CALGARY – Early financial results from the second quarter show continued pain in the oil patch, but companies say there are also glimmers of hope for a turnaround.
Encana Corp. swung to a US$89-million operating profit in the quarter compared with a US$167-million operating loss last year, saying cost cutting and efficiencies led to higher returns.
“We have made our business massively more efficient,” said Doug Suttles, the company’s chief executive officer, in a conference call.
He noted that compared with the second quarter of 2015, Encana’s operating costs are down 32 per cent, administrative costs are down 27 per cent, and well costs are down 30 per cent to 40 per cent compared with 2015 averages.
The Calgary-based oil and gas company (TSX:ECA) says that some of its key expenses will be US$100-million less than the previous estimate, and savings will be continued into 2017.
It’s also reinvesting savings and funds from the sales of key assets to increase its 2016 capital program by US$200 million.
Although the increased efficiencies didn’t prevent a net earnings loss of US$601 million for the quarter, the company says the loss is largely because of non-cash items such as hedging losses and impairments on reserves due to low commodity prices.
The second-quarter loss, reported in U.S. currency, amounted to 71 cents per share — an improvement from the same time last year when Encana lost $1.61 billion or US$1.91 per share.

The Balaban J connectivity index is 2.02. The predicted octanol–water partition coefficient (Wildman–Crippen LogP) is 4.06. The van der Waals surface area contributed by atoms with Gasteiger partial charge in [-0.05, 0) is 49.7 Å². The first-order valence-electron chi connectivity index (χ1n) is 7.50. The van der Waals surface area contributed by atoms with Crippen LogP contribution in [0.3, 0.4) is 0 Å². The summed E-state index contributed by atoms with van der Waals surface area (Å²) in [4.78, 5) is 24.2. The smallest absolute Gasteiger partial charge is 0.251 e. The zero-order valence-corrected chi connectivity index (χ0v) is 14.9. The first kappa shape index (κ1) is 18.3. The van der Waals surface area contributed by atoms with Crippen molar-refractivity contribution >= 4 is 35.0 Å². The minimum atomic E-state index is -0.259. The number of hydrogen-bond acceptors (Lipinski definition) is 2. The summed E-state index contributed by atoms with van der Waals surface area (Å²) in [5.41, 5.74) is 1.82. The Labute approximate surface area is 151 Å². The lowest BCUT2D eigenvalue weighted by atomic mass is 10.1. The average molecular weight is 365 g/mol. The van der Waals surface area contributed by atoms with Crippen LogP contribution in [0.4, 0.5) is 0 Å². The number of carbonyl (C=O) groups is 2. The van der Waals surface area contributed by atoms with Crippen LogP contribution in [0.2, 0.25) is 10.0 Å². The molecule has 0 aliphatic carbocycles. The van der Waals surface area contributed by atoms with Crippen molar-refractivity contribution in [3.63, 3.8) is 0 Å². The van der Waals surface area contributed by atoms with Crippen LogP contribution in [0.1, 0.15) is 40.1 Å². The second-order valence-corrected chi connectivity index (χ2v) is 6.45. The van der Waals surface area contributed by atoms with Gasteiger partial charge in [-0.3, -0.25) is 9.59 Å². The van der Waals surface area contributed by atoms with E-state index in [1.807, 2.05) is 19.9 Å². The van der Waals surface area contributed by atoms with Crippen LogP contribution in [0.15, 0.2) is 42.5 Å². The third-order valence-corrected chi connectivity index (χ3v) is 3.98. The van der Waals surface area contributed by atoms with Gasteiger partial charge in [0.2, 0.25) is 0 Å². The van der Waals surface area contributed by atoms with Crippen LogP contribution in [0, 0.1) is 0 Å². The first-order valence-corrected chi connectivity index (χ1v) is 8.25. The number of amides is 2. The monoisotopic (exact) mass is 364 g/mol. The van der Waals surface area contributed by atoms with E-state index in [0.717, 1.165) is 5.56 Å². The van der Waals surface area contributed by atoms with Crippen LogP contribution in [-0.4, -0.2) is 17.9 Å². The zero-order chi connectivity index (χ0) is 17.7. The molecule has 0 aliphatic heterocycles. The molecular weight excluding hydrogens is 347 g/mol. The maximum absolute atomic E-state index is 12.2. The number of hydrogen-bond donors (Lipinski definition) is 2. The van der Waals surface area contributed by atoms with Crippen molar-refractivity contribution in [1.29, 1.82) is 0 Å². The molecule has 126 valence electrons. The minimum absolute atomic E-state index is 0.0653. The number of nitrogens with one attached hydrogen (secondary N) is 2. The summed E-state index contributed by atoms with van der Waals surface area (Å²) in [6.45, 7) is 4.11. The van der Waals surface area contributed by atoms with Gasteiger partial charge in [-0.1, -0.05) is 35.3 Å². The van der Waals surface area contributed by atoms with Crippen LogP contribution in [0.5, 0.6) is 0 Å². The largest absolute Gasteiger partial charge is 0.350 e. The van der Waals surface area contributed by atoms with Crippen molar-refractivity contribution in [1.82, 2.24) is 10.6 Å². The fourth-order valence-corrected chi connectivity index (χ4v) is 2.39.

For Precision Drilling Corp. the second quarter brought a near doubling of losses to $58 million, as revenue dropped 51 per cent from a year earlier owing to a pullback in spending by its North American customers.
The Calgary-based company (TSX:PD) says lower activity from its North American operations drove down revenue to $164 million, from $334.4 million in last year’s second quarter.
Its loss amounted to 20 cents per share, compared with 10 cents per share last year when the second-quarter loss was $30 million.
Precision Drilling says customer demand was weak during the second quarter as North American oil and gas companies slashed spending in reaction to low commodity prices experienced earlier this year.
But the company says with the recent rebound in prices, its activity levels have also started to improve — with its U.S. active rig count now sitting at 28, up 27 per cent from this year’s low.
The company also increased its backlog of rigs by one this year and added four rigs on average under contract for next year.
“Our customers appear to be looking beyond the oil price lows of earlier this year, resetting spending to current commodity price levels, and beginning the early stages of planning for improved longer-term fundamentals,” said Kevin Neveu, Precision’s chief executive officer, in a statement.
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